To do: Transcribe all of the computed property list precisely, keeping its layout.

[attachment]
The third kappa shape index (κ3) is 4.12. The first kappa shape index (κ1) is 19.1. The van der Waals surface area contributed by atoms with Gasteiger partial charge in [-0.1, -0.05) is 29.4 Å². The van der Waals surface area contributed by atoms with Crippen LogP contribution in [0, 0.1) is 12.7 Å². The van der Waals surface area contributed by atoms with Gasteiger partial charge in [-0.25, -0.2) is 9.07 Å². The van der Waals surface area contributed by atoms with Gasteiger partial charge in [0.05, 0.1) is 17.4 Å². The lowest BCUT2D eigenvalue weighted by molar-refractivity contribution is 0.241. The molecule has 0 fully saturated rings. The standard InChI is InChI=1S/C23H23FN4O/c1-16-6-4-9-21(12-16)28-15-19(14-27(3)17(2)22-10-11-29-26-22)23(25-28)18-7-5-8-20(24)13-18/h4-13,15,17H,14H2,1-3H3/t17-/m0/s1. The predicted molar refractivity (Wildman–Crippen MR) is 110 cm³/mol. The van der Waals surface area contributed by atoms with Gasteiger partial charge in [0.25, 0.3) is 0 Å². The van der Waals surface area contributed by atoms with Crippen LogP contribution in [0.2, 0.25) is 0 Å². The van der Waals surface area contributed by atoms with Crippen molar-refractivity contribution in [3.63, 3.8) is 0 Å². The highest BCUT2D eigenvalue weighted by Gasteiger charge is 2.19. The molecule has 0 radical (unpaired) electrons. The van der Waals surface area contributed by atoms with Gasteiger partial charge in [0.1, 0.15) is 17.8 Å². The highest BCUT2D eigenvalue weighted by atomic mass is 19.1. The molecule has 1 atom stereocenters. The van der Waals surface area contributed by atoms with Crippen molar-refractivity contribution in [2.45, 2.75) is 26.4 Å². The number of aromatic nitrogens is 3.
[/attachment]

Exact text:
The third kappa shape index (κ3) is 4.12. The first kappa shape index (κ1) is 19.1. The van der Waals surface area contributed by atoms with Gasteiger partial charge in [-0.1, -0.05) is 29.4 Å². The van der Waals surface area contributed by atoms with Crippen LogP contribution in [0, 0.1) is 12.7 Å². The van der Waals surface area contributed by atoms with Gasteiger partial charge in [-0.25, -0.2) is 9.07 Å². The van der Waals surface area contributed by atoms with Gasteiger partial charge in [0.05, 0.1) is 17.4 Å². The lowest BCUT2D eigenvalue weighted by molar-refractivity contribution is 0.241. The molecule has 0 fully saturated rings. The standard InChI is InChI=1S/C23H23FN4O/c1-16-6-4-9-21(12-16)28-15-19(14-27(3)17(2)22-10-11-29-26-22)23(25-28)18-7-5-8-20(24)13-18/h4-13,15,17H,14H2,1-3H3/t17-/m0/s1. The predicted molar refractivity (Wildman–Crippen MR) is 110 cm³/mol. The van der Waals surface area contributed by atoms with Gasteiger partial charge in [0.25, 0.3) is 0 Å². The van der Waals surface area contributed by atoms with Crippen LogP contribution in [0.2, 0.25) is 0 Å². The van der Waals surface area contributed by atoms with Crippen molar-refractivity contribution in [3.63, 3.8) is 0 Å². The highest BCUT2D eigenvalue weighted by Gasteiger charge is 2.19. The molecule has 0 radical (unpaired) electrons. The van der Waals surface area contributed by atoms with Gasteiger partial charge in [0.1, 0.15) is 17.8 Å². The highest BCUT2D eigenvalue weighted by atomic mass is 19.1. The molecule has 1 atom stereocenters. The van der Waals surface area contributed by atoms with Crippen molar-refractivity contribution in [2.45, 2.75) is 26.4 Å². The number of aromatic nitrogens is 3.